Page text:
One of the most interesting things about Valley of Love is the insertion of French actors into distinctly American locales. As an American, the film makes you feel somewhat embarrassed as you watch Isabelle Huppert and Gerard Depardieu come face to face with some of our more annoying cultural tendencies. Nothing is more frustrating than watching Americans embarrass themselves in front of foreigners by being hopelessly American. But despite this, it is entertaining to see two French actors completely out of their comfort zone, as their characteristically French aloofness clashes with our big smiles, strong handshakes, and persistent hospitality.
The story follows Gerard and Isabelle, who ostensibly keep their real names and identities, with only their personal histories changed for the sake of the story. The pair are long-divorced, but reunite under the hot Nevada sun at the posthumous request of their late son, who committed suicide several months prior. The two, particularly Isabelle, continue to struggle with their son’s death, and blame themselves for not being better parents. They had very little communication with him while he was alive, but they hope to find some kind of relief by following his requests. In letters that he sent to both of them, he asks that they meet at various locations in Death Valley over the course of a week. He promises that if they show up together, at the right spots, and at the right times, he will be able to return very briefly. Needless to say, Gerard is skeptical, and none too pleased to have to trek around the hot desert for days on end. Isabelle is more hopeful, and genuinely believes that this might be her one chance to reconnect with her dead son.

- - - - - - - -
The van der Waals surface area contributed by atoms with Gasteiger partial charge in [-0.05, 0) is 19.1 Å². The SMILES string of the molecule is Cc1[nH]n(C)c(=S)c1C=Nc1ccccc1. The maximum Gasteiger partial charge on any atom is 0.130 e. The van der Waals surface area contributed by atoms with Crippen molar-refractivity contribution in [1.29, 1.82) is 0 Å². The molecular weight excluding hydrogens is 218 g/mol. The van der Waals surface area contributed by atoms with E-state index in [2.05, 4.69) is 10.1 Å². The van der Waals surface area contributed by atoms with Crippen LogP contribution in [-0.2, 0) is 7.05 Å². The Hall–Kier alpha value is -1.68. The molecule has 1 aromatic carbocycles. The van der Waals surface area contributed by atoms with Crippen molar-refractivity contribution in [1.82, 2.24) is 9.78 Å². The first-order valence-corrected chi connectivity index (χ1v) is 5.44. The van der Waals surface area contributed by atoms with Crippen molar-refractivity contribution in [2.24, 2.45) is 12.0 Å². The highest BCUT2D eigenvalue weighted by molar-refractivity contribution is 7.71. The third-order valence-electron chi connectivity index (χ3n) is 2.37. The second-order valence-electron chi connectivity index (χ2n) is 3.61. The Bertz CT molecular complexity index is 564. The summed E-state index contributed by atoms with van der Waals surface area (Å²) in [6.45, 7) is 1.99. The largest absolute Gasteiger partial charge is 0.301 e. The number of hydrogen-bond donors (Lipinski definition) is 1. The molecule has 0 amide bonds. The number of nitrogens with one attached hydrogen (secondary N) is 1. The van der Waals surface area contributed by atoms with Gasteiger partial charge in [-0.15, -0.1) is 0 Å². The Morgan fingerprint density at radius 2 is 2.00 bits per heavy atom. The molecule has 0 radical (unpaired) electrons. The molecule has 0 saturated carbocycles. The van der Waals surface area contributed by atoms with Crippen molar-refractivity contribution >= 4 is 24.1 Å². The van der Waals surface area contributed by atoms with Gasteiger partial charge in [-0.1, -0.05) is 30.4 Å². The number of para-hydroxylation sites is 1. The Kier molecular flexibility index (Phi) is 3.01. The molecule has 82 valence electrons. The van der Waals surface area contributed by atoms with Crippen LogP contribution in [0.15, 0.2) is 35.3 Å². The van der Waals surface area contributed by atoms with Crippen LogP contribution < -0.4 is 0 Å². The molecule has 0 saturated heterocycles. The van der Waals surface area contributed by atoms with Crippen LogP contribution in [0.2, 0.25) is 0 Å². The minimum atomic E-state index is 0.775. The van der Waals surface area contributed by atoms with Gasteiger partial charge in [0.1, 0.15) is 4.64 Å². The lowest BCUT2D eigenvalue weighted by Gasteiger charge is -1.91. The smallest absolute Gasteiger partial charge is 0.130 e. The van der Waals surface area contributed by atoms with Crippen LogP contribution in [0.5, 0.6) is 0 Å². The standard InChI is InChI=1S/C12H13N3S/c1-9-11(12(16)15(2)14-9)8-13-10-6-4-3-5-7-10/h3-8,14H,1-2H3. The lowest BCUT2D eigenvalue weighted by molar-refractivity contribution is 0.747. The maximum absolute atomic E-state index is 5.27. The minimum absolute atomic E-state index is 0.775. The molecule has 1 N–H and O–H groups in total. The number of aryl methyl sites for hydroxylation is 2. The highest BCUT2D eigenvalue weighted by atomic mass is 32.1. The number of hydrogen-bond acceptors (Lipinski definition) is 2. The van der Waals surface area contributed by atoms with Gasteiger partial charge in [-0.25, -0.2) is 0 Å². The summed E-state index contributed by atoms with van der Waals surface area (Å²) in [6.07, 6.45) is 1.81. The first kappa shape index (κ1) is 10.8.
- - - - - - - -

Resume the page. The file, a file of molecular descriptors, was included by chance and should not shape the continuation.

As previously stated, Valley of Love is most interesting when it shows these two famous French actors dealing with life in America. They meet a nosy, overly chatty couple who fawn over them. They deal with the extremities of Nevada’s climate (something that is absent in their native country). But these funny little encounters and circumstances do little to liven up a rather dull film. We watch as Isabelle and Gerard (who spends most of the film with his shirt off) sweat and walk; we listen to them complain about sweating and walking, and that’s about it. There are times when the film functions as an interesting character study, looking at two people who used to be in love, but now hate each other. They still have some feelings for one another, but whenever these come through, it does not last long before they return to bickering. The story gives us little more than a surface view of their relationship and past.
Director Guillaume Nicloux touches on issues of spirituality and the after-life, but only briefly and with little substance. This film could have been much better if it had asked more questions and provided fewer answers, but unfortunately, the plot is relatively straightforward, and does little to build on the initial premise. Both Huppert and Depardieu turn in good performances as expected, but the script provides little room for them to be exceptional. It’s not that Valley of Love is a bad film per se; it simply lacks the artistic vision needed to bring a contemplative film to life. There are plenty of beautiful shots of Death Valley, and the plot sounds intriguing on paper, but in practice the entire endeavor falls flat. What could have been a fascinating, contemplative character study with supernatural undertones turns out to be a rather slow trip to nowhere, and a waste of good talent.
Rating: ★★★ out of 5